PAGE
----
What You Need To Know
Testamentary freedom means, in part, you can choose whoever you want to be in charge of your estate after death. The person so appointed is called the executor and estate trustee (“Estate Trustee”). So what happens if the Estate Trustee is incompetent? A thief? Or just plain unfair or unreasonable? Will a court make an order that the Estate Trustee be removed and replaced?
Courts do not remove and replace Estate Trustees easily. Often, misconduct by the Estate Trustee must be evident to warrant his/her removal. Let’s take a look as some examples when the Court removed Estate Trustees:
Friction between Trustees
If trustees are so dysfunctional that the proper administration of the trust is at risk the court may remove the Estate Trustee because the welfare of the beneficiaries must be the court’s most important consideration. The key here to remember is that the welfare the beneficiaries is the priority – not necessarily fairness to the Estate Trustees.
Removal even when Trustee does a perfect job
In some cases like bankruptcy, conviction of a crime, removal from the jurisdiction, or illness the courts will order that the Estate Trustee be removed.
Breach of Duties as estate Trustee
The Estate Trustee is considered a fiduciary. As a fiduciary there is a heightened duty to act honestly, in good faith and in the interests of the beneficiaries. Breach of those duties may lead to a court removing the Estate Trustee. As articulated by Professor Waters “It is a fundamental principle of every developed legal system that one who undertakes a task on behalf of another must act exclusively for the benefit of the other, putting his own interests completely aside.” With Professor Water’s comments in mind here are some examples where the courts removed the Estate Trustees because of the breach of their duties:
- When executor owned property in partnership with the deceased and estate offering to sell that property to executor;
- When the Estate Trustee borrowed money from the deceased and not having repaid loan;
- When the Estate Trustee claimed debt from the Deceased for past services rendered;
The duty to maintain an even hand
A court has to ask itself whether it would be difficult for the Estate Trustee to act impartially. If the answer is yes then the removal of the Estate Trustee may be justified. That difficulty to act impartially may be because the Estate Trustee has a personal interest in the Estate or it may be because there is such animus between the beneficiary and Estate Trustee that it would be very difficult to treat the beneficiaries equally. In such a circumstances the court may remove the Estate Trustee.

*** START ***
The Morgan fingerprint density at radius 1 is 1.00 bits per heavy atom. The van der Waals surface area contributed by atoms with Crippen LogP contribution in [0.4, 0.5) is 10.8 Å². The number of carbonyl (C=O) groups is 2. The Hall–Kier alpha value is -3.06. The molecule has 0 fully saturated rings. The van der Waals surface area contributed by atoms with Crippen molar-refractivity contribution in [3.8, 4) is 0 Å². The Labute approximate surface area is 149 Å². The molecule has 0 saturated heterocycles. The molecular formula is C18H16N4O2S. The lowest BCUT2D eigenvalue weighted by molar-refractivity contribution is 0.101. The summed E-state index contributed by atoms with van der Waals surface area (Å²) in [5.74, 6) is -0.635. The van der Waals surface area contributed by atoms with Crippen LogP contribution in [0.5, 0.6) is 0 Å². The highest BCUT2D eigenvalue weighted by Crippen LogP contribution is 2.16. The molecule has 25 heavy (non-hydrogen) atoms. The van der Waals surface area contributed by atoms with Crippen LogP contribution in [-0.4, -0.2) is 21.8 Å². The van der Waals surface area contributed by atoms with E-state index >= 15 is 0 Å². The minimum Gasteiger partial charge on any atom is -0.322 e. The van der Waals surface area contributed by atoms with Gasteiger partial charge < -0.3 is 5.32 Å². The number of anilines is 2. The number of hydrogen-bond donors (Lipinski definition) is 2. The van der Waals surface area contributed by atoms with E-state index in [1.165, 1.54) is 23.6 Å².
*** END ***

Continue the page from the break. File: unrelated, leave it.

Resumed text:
The duty to disclose and account
Beneficiaries have a right to know how much the estate was worth, whether the Estate Trustee fulfilled his/her mandate, paid all the debts and properly distributed the estate. The Estate Trustee demonstrates all of this by presenting his/her accounts to the beneficiaries. It is generally accepted that there is no mandatory legal requirement to go to court and have the court approve of the accounts. However, there is a duty of the Estate Trustee to retain proper accounts and when required to do so present them to the beneficiaries. A court may remove an executor for hiding assets from the co trustees and or declining to present a proper accounting to the beneficiaries.
This short general overview is really just a basic introduction to the topic. It is far from complete. There are many legal memorandum, chapters and legal texts entirely devoted to this topic. I mention this because this short article is not meant to be legal advice. Reading this article is only meant to be the first step for those who are considering commencing an application to remove an Estate Trustee.
I caution the reader that judging the strength of your case could be complicated and one should not conclude it is worthwhile to proceed just because your fact situation sounds similar to the ones outlined above.
The bottom line – nothing replaces seeking out the counsel of a qualified lawyer who specializes in this niche area of the law and has the expertise to guide you in your decision making process.
It’s not just about the law. It’s also about knowing the process well enough to determine whether the prospects of success warrant the economic and emotional investment.